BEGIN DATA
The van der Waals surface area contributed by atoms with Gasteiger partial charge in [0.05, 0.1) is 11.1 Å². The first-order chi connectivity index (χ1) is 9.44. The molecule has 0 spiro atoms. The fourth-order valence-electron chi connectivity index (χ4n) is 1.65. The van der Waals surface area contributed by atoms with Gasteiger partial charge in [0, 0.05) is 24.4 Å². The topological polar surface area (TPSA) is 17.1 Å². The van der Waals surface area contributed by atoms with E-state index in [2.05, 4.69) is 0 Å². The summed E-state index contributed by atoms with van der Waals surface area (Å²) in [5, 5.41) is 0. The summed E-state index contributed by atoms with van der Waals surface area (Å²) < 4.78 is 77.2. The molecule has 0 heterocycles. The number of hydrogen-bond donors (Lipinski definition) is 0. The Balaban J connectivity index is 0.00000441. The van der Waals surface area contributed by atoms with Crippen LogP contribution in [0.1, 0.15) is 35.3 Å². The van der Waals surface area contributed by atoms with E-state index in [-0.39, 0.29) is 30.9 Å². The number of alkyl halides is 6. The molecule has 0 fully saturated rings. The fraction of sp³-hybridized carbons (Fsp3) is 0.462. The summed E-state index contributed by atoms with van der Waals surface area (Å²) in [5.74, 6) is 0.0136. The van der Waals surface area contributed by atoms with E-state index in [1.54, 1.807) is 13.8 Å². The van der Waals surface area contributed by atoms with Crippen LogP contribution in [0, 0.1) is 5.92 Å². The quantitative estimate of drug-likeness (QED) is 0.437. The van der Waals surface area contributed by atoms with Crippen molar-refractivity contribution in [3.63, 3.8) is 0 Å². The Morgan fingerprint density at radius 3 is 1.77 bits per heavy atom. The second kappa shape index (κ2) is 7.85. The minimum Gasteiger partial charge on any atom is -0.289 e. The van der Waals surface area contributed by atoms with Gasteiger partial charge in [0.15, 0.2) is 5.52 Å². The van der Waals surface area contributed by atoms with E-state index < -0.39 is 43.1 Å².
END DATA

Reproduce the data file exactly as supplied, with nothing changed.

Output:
The van der Waals surface area contributed by atoms with Gasteiger partial charge in [0.05, 0.1) is 11.1 Å². The first-order chi connectivity index (χ1) is 9.44. The molecule has 0 spiro atoms. The fourth-order valence-electron chi connectivity index (χ4n) is 1.65. The van der Waals surface area contributed by atoms with Gasteiger partial charge in [0, 0.05) is 24.4 Å². The topological polar surface area (TPSA) is 17.1 Å². The van der Waals surface area contributed by atoms with E-state index in [2.05, 4.69) is 0 Å². The summed E-state index contributed by atoms with van der Waals surface area (Å²) in [5, 5.41) is 0. The summed E-state index contributed by atoms with van der Waals surface area (Å²) < 4.78 is 77.2. The molecule has 0 heterocycles. The number of hydrogen-bond donors (Lipinski definition) is 0. The Balaban J connectivity index is 0.00000441. The van der Waals surface area contributed by atoms with Crippen LogP contribution in [0.1, 0.15) is 35.3 Å². The van der Waals surface area contributed by atoms with E-state index in [-0.39, 0.29) is 30.9 Å². The number of alkyl halides is 6. The molecule has 0 fully saturated rings. The fraction of sp³-hybridized carbons (Fsp3) is 0.462. The summed E-state index contributed by atoms with van der Waals surface area (Å²) in [5.74, 6) is 0.0136. The van der Waals surface area contributed by atoms with E-state index in [1.54, 1.807) is 13.8 Å². The van der Waals surface area contributed by atoms with Crippen LogP contribution in [0, 0.1) is 5.92 Å². The quantitative estimate of drug-likeness (QED) is 0.437. The van der Waals surface area contributed by atoms with Crippen molar-refractivity contribution in [3.63, 3.8) is 0 Å². The Morgan fingerprint density at radius 3 is 1.77 bits per heavy atom. The second kappa shape index (κ2) is 7.85. The minimum Gasteiger partial charge on any atom is -0.289 e. The van der Waals surface area contributed by atoms with Gasteiger partial charge in [0.15, 0.2) is 5.52 Å². The van der Waals surface area contributed by atoms with E-state index < -0.39 is 43.1 Å².